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Monday, May 09, 2005

Marriage talk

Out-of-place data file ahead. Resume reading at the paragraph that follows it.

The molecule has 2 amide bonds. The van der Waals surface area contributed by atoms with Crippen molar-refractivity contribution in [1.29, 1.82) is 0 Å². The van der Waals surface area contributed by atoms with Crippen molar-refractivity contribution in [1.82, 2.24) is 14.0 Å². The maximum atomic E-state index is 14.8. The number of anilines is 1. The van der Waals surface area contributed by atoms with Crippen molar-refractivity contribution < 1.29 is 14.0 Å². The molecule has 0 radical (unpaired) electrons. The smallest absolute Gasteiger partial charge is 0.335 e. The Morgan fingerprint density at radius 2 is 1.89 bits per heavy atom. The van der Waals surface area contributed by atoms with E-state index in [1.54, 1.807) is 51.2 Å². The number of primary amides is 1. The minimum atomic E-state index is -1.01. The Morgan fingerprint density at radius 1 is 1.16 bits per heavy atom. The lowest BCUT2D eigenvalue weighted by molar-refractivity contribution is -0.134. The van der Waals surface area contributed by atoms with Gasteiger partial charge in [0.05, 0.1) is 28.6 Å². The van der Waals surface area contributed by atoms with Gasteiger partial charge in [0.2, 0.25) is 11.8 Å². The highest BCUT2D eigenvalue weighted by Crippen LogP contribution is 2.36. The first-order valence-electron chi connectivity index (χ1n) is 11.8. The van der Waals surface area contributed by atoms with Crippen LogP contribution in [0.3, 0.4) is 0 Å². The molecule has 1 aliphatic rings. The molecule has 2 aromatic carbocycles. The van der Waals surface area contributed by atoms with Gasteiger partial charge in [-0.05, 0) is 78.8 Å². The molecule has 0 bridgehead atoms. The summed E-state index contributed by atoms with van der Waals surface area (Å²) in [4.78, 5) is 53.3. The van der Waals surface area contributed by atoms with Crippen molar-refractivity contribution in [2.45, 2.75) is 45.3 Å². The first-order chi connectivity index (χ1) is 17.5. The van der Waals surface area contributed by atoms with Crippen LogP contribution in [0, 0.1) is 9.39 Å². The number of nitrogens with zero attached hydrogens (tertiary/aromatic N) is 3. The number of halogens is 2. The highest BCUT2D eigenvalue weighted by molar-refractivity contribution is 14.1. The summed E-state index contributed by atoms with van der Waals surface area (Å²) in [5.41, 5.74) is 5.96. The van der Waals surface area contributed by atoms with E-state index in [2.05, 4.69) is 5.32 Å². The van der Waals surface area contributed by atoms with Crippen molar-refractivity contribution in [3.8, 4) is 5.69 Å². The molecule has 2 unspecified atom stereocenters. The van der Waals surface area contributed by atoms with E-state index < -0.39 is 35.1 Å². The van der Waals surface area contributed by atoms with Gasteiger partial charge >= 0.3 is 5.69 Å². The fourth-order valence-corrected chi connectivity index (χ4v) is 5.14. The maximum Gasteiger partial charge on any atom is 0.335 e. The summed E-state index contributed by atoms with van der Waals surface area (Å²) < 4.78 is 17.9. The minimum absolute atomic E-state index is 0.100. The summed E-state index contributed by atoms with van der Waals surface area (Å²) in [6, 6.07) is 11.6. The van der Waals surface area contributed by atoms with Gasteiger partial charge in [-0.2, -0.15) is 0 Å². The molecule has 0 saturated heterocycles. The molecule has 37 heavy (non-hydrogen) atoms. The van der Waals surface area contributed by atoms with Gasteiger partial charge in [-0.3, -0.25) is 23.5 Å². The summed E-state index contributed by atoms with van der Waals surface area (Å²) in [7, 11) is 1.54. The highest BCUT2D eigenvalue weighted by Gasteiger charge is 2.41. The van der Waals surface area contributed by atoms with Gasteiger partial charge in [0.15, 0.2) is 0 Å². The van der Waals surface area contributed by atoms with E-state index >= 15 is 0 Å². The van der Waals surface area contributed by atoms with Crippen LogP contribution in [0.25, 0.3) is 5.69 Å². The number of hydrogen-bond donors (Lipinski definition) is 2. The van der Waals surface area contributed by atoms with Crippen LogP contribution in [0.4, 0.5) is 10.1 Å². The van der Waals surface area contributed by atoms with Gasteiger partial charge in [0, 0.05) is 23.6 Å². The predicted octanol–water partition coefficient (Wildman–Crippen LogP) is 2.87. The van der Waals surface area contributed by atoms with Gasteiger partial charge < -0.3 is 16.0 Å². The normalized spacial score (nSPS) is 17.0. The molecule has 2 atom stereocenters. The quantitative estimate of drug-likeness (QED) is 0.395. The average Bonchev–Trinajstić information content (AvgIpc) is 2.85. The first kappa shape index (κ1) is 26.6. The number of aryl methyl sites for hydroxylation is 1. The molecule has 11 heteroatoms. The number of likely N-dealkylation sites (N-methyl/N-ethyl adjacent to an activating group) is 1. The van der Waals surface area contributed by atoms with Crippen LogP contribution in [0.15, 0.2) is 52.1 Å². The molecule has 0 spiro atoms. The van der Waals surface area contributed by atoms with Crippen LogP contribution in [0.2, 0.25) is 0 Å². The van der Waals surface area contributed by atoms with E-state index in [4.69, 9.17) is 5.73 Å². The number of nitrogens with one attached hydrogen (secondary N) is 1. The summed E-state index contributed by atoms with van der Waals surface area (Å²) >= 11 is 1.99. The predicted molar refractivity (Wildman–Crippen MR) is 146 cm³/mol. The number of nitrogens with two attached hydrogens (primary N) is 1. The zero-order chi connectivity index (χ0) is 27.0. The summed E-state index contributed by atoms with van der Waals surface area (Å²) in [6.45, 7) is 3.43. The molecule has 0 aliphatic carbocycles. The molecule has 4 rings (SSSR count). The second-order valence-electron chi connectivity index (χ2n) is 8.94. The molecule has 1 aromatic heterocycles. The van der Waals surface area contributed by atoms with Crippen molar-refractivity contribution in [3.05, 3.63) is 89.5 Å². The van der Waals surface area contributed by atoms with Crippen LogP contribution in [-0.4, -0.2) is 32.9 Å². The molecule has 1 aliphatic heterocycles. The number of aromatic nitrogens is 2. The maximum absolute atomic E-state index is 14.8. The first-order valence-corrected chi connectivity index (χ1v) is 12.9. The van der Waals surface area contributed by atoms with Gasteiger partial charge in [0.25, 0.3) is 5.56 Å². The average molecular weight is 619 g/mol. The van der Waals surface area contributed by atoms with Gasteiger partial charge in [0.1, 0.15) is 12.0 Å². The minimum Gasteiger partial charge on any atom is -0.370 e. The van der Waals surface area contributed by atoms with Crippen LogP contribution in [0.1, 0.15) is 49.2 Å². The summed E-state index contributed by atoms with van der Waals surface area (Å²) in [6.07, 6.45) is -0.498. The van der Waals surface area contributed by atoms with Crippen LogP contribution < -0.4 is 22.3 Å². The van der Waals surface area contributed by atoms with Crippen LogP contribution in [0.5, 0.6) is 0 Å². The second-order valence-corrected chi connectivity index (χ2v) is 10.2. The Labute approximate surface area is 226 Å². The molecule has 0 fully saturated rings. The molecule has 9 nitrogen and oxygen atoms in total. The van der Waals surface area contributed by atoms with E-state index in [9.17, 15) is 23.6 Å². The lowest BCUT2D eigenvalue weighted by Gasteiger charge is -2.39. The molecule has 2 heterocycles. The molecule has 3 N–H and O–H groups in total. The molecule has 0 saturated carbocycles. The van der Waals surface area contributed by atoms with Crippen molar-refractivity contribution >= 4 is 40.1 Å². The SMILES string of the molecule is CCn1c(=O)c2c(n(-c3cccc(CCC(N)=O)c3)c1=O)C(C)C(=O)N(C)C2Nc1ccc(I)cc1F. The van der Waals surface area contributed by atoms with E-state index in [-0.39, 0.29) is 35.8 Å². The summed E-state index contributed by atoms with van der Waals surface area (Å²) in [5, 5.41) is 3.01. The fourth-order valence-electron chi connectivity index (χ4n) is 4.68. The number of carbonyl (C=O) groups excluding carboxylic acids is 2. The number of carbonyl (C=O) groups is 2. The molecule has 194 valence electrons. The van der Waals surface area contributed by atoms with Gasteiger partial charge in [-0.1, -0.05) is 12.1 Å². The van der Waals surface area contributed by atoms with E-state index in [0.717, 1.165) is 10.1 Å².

The debate about gay marriage has gotten about as polarized as a debate can get. One side argues that forbidding civil marriage rights to same-sex couples can't be justified constitutionally, while the other side argues that marriage is by definition is between a man and a woman. The closest thing to middle ground in this debate is the idea of civil unions: extending most if not all legal benefits to same-sex couples in relationships that don't constitute legally recognized marriages. It seems worth pointing out that the fact of our society having this debate is an indication of how highly marriage is valued — by both sides. And to that extent, the very debate is evidence of the well-being of marriage as an institution — a foundational institution. Same-sex couples attest to marriage by wanting to participate; opponents of that option base their position on wanting to defend marriage. One need not agree with Andrew Sullivan's argument that the best case for gay marriage is a conservative one, just as reasonable folks can disagree with Bill Bennett's call for preserving marriage as traditionally defined and practiced. Both men clearly believe that because marriage is important we should proceed not casually but with the greatest deliberation. That the debate is bringing into awareness the manic rise divorce rates is likewise a good thing. That Sullivan and Bennett have fundamental disagreements is obvious. Where they agree is that the future of marriage is a matter of great moral and civic significance. To my lights, this makes all the more necessarily some acknowledgment that what we (as a society) are having here is a conversation about what nearly everybody agrees is a matter of great moral and civic significance. This stands out for me because it doesn't look like the gay marriage debate is likely to become less polarized anytime soon, what with judges affirming same-sex marriage from the bench while voters in state after state are saying no. I continue to wonder whether leading proponents of same sex-marriage are giving serious thought to the political consequences of winning their battles in courts of law rather than legislative halls. Proponents may be correct that public opinion is shifting slowly in their direction on this issue. Yet it seems to me that opponents continue to have the upper hand, because the dynamics of amending state constitutions tend to be in their favor. That is, whenever a state legislature votes to say yes to same-sex marriage, or whenever a state court votes to extend marriage to same-sex couples, opponents can simply collect enough signatures to let the voters of that state decide whether to amend the state constitution to limit marriage to one man and one woman. When voters say yes in those elections, their decision has the effect of making traditional marriage constitutional, rather than unconstitutional. Of course, that still leaves open what the U.S. Supreme Court will do. When (not if) the Senate confirms a Bush appointment to the high court, that new member will likely be a proponent of traditional marriage. Yet he or she is also likely to be a federalist — an advocate of state sovereignty. And the hallmark of federalism is a preference for letting states decide on issues lacking specific federal (national) jurisdiction. All the more reason why the stakes are so high in the filibuster controversy.